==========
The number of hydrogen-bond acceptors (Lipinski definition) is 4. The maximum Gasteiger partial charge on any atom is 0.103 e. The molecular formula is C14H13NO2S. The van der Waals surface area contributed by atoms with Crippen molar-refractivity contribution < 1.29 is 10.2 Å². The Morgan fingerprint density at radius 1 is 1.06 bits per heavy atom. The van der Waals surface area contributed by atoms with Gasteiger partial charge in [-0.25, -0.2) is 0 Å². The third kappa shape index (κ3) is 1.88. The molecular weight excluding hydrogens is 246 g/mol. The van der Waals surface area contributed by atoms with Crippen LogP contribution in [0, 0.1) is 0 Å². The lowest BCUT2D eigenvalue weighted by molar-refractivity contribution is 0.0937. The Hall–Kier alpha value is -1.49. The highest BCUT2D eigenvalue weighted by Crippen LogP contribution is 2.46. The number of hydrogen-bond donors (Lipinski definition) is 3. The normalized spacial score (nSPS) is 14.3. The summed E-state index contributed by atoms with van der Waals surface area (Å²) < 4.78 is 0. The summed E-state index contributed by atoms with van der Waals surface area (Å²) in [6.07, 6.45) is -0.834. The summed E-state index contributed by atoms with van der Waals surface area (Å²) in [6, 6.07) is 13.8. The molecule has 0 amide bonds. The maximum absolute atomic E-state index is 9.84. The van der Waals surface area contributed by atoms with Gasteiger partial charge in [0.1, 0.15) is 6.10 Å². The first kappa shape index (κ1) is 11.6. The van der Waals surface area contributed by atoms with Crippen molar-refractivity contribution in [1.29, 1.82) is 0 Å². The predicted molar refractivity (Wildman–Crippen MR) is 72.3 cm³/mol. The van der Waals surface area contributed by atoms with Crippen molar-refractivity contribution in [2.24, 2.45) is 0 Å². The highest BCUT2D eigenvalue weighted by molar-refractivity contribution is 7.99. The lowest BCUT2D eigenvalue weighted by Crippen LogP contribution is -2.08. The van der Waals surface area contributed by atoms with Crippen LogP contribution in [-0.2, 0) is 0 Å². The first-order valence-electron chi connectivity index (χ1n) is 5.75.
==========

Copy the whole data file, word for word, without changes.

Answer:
The number of hydrogen-bond acceptors (Lipinski definition) is 4. The maximum Gasteiger partial charge on any atom is 0.103 e. The molecular formula is C14H13NO2S. The van der Waals surface area contributed by atoms with Crippen molar-refractivity contribution < 1.29 is 10.2 Å². The Morgan fingerprint density at radius 1 is 1.06 bits per heavy atom. The van der Waals surface area contributed by atoms with Gasteiger partial charge in [-0.25, -0.2) is 0 Å². The third kappa shape index (κ3) is 1.88. The molecular weight excluding hydrogens is 246 g/mol. The van der Waals surface area contributed by atoms with Crippen LogP contribution in [0, 0.1) is 0 Å². The lowest BCUT2D eigenvalue weighted by molar-refractivity contribution is 0.0937. The Hall–Kier alpha value is -1.49. The highest BCUT2D eigenvalue weighted by Crippen LogP contribution is 2.46. The number of hydrogen-bond donors (Lipinski definition) is 3. The normalized spacial score (nSPS) is 14.3. The summed E-state index contributed by atoms with van der Waals surface area (Å²) < 4.78 is 0. The summed E-state index contributed by atoms with van der Waals surface area (Å²) in [6.07, 6.45) is -0.834. The summed E-state index contributed by atoms with van der Waals surface area (Å²) in [6, 6.07) is 13.8. The molecule has 0 amide bonds. The maximum absolute atomic E-state index is 9.84. The van der Waals surface area contributed by atoms with Gasteiger partial charge in [0.1, 0.15) is 6.10 Å². The first kappa shape index (κ1) is 11.6. The van der Waals surface area contributed by atoms with Crippen molar-refractivity contribution in [1.29, 1.82) is 0 Å². The predicted molar refractivity (Wildman–Crippen MR) is 72.3 cm³/mol. The van der Waals surface area contributed by atoms with Crippen molar-refractivity contribution in [2.24, 2.45) is 0 Å². The highest BCUT2D eigenvalue weighted by molar-refractivity contribution is 7.99. The lowest BCUT2D eigenvalue weighted by Crippen LogP contribution is -2.08. The van der Waals surface area contributed by atoms with Crippen LogP contribution in [-0.2, 0) is 0 Å². The first-order valence-electron chi connectivity index (χ1n) is 5.75.